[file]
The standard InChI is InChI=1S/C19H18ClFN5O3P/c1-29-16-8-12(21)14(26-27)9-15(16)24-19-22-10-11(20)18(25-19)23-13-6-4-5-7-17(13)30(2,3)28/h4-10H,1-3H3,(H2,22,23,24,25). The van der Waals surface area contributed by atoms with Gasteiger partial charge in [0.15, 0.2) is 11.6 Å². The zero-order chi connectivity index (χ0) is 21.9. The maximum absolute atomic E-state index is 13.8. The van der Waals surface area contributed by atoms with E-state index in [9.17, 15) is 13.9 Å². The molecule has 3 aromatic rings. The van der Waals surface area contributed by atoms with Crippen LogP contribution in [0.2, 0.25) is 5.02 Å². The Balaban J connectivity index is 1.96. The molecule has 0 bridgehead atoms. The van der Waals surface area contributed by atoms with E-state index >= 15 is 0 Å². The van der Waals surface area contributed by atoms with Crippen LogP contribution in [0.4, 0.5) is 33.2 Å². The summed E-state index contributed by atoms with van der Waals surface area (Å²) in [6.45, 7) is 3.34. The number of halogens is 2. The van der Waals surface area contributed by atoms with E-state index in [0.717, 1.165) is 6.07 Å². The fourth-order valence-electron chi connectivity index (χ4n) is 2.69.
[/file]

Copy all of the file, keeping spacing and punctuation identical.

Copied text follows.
The standard InChI is InChI=1S/C19H18ClFN5O3P/c1-29-16-8-12(21)14(26-27)9-15(16)24-19-22-10-11(20)18(25-19)23-13-6-4-5-7-17(13)30(2,3)28/h4-10H,1-3H3,(H2,22,23,24,25). The van der Waals surface area contributed by atoms with Gasteiger partial charge in [0.15, 0.2) is 11.6 Å². The zero-order chi connectivity index (χ0) is 21.9. The maximum absolute atomic E-state index is 13.8. The van der Waals surface area contributed by atoms with E-state index in [9.17, 15) is 13.9 Å². The molecule has 3 aromatic rings. The van der Waals surface area contributed by atoms with Crippen LogP contribution in [0.2, 0.25) is 5.02 Å². The Balaban J connectivity index is 1.96. The molecule has 0 bridgehead atoms. The van der Waals surface area contributed by atoms with E-state index >= 15 is 0 Å². The van der Waals surface area contributed by atoms with Crippen LogP contribution in [0.4, 0.5) is 33.2 Å². The summed E-state index contributed by atoms with van der Waals surface area (Å²) in [6.45, 7) is 3.34. The number of halogens is 2. The van der Waals surface area contributed by atoms with E-state index in [0.717, 1.165) is 6.07 Å². The fourth-order valence-electron chi connectivity index (χ4n) is 2.69.